As soon as the disassembly was finished off it went to the body shop. This took a lot longer than anticipated because the body shop owner contracted a rather sever illness and could not work on the vehicle for 2 months. I was patient, after all I had waited all this time for an opportunity to own an older vehicle. My friend and I monitored the progress of the refurbishment by visiting the restoration shop every couple of weeks. All rusted areas were replaced with new sheet metal and made to look just like the original body. The refurbished vehicle was completed and returned for me.
While the vehicle was in the body shop, I researched chrome shops and sent the chrome off to several locations for rechroming and researched upholstery shops for the seats and convertible top replacement. All under the watchful eye of my friend.
Disassembling the vehicle was one thing. Reassembling it proved to be much more difficult. Being a novice to this I did not really expect it to be as difficult. Nevertheless, my friend was always there to give advice, lend a hand and in some cases perform the work himself. Taking the windows out was difficult but nothing compared to replacing them and getting them properly aligned. The last thing that we (he) did was to clean and repaint the engine compartment. It now looks as if it just came off of the showroom floor.
Ten months after purchasing the vehicle the restoration was 95% complete and the vehicle was in good enough condition for me to take it away from my friends garage. The day I drove it off, I truly believe that I could see water welling up in his eyes. He had taken to the vehicle and I believe having me come by to work on it on a regular basis.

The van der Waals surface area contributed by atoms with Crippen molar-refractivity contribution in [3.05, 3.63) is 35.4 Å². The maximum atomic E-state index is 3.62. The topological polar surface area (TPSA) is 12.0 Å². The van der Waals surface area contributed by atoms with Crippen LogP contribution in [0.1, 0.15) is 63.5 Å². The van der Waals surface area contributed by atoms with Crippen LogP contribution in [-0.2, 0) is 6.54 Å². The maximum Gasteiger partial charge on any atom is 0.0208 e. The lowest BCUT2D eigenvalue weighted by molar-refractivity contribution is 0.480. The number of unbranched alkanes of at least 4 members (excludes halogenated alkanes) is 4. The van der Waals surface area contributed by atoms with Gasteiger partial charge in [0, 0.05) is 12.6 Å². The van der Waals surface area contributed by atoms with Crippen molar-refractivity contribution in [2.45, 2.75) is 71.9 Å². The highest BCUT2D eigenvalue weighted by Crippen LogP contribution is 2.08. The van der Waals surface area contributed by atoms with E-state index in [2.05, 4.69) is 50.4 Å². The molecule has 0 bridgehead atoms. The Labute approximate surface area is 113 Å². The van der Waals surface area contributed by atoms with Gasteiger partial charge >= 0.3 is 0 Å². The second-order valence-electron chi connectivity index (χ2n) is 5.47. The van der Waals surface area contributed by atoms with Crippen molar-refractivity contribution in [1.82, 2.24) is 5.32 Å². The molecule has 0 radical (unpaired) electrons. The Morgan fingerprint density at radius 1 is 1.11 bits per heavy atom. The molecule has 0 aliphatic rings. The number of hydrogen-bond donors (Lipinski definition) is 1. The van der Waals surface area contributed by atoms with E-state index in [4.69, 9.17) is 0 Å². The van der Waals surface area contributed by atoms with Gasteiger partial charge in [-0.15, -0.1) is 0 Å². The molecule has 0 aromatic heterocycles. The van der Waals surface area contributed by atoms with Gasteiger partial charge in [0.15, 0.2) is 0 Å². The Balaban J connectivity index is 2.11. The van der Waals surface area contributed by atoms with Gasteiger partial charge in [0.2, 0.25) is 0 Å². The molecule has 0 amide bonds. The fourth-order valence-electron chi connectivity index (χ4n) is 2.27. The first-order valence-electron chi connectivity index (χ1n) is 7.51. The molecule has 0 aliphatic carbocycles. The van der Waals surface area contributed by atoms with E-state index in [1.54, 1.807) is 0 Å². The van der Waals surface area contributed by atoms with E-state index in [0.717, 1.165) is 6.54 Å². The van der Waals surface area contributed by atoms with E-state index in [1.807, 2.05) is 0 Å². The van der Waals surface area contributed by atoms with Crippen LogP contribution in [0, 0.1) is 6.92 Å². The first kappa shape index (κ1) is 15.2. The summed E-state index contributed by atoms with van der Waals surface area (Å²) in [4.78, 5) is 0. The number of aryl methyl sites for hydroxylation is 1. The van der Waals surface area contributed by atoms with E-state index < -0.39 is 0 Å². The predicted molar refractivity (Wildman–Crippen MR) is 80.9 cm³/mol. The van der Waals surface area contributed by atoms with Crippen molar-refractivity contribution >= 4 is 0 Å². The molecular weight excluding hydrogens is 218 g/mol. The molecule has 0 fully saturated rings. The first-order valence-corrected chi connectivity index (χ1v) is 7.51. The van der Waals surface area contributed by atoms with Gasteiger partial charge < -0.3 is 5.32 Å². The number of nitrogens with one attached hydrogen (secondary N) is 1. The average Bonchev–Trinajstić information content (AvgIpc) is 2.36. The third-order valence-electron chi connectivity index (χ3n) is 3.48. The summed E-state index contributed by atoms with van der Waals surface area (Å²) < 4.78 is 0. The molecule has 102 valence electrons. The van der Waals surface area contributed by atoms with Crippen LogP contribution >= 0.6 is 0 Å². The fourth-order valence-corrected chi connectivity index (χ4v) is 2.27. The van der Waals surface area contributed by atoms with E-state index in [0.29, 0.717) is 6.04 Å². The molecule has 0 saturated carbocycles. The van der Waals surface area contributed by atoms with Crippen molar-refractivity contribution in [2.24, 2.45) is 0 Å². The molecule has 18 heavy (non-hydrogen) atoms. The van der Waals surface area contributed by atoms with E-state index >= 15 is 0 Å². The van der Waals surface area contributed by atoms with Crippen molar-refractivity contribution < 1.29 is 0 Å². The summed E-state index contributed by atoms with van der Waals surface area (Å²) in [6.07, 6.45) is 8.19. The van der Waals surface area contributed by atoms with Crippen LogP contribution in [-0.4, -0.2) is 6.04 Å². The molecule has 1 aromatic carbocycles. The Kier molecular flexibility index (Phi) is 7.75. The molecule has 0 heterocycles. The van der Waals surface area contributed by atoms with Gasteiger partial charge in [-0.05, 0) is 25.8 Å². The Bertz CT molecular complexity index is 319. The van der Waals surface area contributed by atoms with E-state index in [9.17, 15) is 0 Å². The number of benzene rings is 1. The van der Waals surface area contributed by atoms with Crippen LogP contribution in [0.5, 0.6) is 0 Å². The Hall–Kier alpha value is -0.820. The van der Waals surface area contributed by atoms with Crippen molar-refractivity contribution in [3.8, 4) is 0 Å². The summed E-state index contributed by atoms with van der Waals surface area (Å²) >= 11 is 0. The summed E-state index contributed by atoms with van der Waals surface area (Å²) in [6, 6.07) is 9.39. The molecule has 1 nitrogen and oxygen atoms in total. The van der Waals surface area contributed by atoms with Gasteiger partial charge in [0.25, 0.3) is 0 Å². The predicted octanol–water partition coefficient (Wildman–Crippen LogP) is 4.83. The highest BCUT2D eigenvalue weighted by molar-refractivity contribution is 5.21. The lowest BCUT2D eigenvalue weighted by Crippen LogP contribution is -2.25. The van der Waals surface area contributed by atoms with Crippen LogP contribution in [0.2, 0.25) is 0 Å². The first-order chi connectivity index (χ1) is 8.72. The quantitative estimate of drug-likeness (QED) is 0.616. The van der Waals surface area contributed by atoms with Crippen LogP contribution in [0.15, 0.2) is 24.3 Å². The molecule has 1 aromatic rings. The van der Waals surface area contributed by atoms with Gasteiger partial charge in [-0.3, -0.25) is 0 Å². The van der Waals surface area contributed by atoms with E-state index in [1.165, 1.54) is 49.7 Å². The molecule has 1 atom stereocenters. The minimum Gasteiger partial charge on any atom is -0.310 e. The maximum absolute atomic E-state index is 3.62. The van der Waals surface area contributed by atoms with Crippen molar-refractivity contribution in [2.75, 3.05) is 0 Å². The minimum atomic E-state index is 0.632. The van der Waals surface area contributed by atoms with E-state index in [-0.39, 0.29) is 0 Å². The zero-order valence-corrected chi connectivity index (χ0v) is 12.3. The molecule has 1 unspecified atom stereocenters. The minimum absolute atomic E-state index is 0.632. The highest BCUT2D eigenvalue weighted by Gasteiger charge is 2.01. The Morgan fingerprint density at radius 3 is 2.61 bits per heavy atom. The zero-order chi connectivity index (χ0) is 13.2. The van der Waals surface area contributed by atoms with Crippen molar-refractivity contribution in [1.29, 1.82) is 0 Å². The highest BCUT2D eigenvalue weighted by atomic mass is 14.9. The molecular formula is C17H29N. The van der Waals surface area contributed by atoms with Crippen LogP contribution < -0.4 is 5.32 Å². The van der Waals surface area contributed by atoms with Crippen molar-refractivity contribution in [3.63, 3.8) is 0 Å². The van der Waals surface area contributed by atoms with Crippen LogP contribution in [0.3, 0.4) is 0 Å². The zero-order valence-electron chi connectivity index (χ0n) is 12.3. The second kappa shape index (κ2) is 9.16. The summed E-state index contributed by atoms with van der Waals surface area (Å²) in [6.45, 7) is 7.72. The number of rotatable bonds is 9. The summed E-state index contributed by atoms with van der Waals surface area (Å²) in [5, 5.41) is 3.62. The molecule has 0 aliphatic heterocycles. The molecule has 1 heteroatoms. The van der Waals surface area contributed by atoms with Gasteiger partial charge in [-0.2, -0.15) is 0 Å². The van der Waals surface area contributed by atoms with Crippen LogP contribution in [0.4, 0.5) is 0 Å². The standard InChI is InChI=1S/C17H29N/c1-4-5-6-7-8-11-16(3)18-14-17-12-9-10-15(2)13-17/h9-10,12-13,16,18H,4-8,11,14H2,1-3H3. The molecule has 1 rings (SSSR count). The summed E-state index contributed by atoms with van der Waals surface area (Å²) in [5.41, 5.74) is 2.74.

During the restoration process I got to know my friend much better and began to appreciate his passion and meticulous attention to detail. I got to know his family and in fact his wife would help out on occasion. Who really knows what work was done on the car while I was not there. My friend was always looking at and finding something that could look better.
About 5 months into the restoration process my friend contracted a disease and was out of commission for a number of months. I would go by and work on the vehicle almost every weekend and he was always in the garage with me and if not lending a hand just sitting there and offering advise as needed. I could see in his eyes and his demeanor that it was painful for him to sit there and watch because the therapy he was receiving was leaving him too weak to perform any work.
The disease caused my friend to have to retire as a profession mechanic and job that he truly loved. The day he made the decision to retire was almost as painful for me as it was for him.
It looked as if my friend was on the rebound and recovering from the disease that struck quickly and without cause. However after some initial good news the disease came back and took is life. He had a passion for old cars right up until the end and during my visits to him at home he would always want to discuss some aspect of the restoration process and how my car might look better.
My Friend was Larry Vann., family man first, friend second, old car enthusiast third and Master Mechanic fourth.
My desire and dream of owning an older vehicle was made possible through his generosity and expertise. I will miss him immensely.
Steven D. Bridges
318 Greenwich Lane